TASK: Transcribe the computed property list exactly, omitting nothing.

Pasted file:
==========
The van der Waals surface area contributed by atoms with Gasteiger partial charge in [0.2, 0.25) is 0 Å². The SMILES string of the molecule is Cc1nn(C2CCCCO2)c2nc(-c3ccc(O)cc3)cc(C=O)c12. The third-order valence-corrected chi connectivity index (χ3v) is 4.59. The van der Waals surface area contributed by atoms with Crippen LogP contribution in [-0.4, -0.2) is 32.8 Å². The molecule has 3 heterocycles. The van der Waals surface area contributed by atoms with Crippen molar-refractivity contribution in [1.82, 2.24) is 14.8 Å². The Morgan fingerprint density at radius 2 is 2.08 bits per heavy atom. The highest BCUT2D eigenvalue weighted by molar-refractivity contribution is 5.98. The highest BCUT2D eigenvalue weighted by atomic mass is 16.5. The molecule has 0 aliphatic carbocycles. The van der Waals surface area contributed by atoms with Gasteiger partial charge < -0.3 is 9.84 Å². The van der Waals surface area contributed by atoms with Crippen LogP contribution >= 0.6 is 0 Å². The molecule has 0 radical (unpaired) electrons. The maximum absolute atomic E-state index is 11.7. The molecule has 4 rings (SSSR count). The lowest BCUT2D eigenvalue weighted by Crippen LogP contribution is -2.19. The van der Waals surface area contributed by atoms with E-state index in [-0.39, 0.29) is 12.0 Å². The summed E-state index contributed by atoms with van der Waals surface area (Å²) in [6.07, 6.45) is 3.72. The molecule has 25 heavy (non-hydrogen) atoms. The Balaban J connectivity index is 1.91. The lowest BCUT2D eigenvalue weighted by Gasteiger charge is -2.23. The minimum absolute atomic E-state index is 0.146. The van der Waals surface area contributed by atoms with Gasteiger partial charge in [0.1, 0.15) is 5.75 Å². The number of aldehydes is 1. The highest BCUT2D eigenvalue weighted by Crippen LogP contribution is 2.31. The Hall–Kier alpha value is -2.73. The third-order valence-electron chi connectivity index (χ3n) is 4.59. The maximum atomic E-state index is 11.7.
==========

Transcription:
The van der Waals surface area contributed by atoms with Gasteiger partial charge in [0.2, 0.25) is 0 Å². The SMILES string of the molecule is Cc1nn(C2CCCCO2)c2nc(-c3ccc(O)cc3)cc(C=O)c12. The third-order valence-corrected chi connectivity index (χ3v) is 4.59. The van der Waals surface area contributed by atoms with Crippen LogP contribution in [-0.4, -0.2) is 32.8 Å². The molecule has 3 heterocycles. The van der Waals surface area contributed by atoms with Crippen molar-refractivity contribution in [1.82, 2.24) is 14.8 Å². The Morgan fingerprint density at radius 2 is 2.08 bits per heavy atom. The highest BCUT2D eigenvalue weighted by molar-refractivity contribution is 5.98. The highest BCUT2D eigenvalue weighted by atomic mass is 16.5. The molecule has 0 aliphatic carbocycles. The van der Waals surface area contributed by atoms with Gasteiger partial charge < -0.3 is 9.84 Å². The van der Waals surface area contributed by atoms with Crippen LogP contribution >= 0.6 is 0 Å². The molecule has 0 radical (unpaired) electrons. The maximum absolute atomic E-state index is 11.7. The molecule has 4 rings (SSSR count). The lowest BCUT2D eigenvalue weighted by Crippen LogP contribution is -2.19. The van der Waals surface area contributed by atoms with E-state index in [-0.39, 0.29) is 12.0 Å². The summed E-state index contributed by atoms with van der Waals surface area (Å²) in [6.07, 6.45) is 3.72. The molecule has 25 heavy (non-hydrogen) atoms. The Balaban J connectivity index is 1.91. The lowest BCUT2D eigenvalue weighted by Gasteiger charge is -2.23. The minimum absolute atomic E-state index is 0.146. The van der Waals surface area contributed by atoms with Gasteiger partial charge in [0.1, 0.15) is 5.75 Å². The number of aldehydes is 1. The highest BCUT2D eigenvalue weighted by Crippen LogP contribution is 2.31. The Hall–Kier alpha value is -2.73. The third-order valence-electron chi connectivity index (χ3n) is 4.59. The maximum atomic E-state index is 11.7.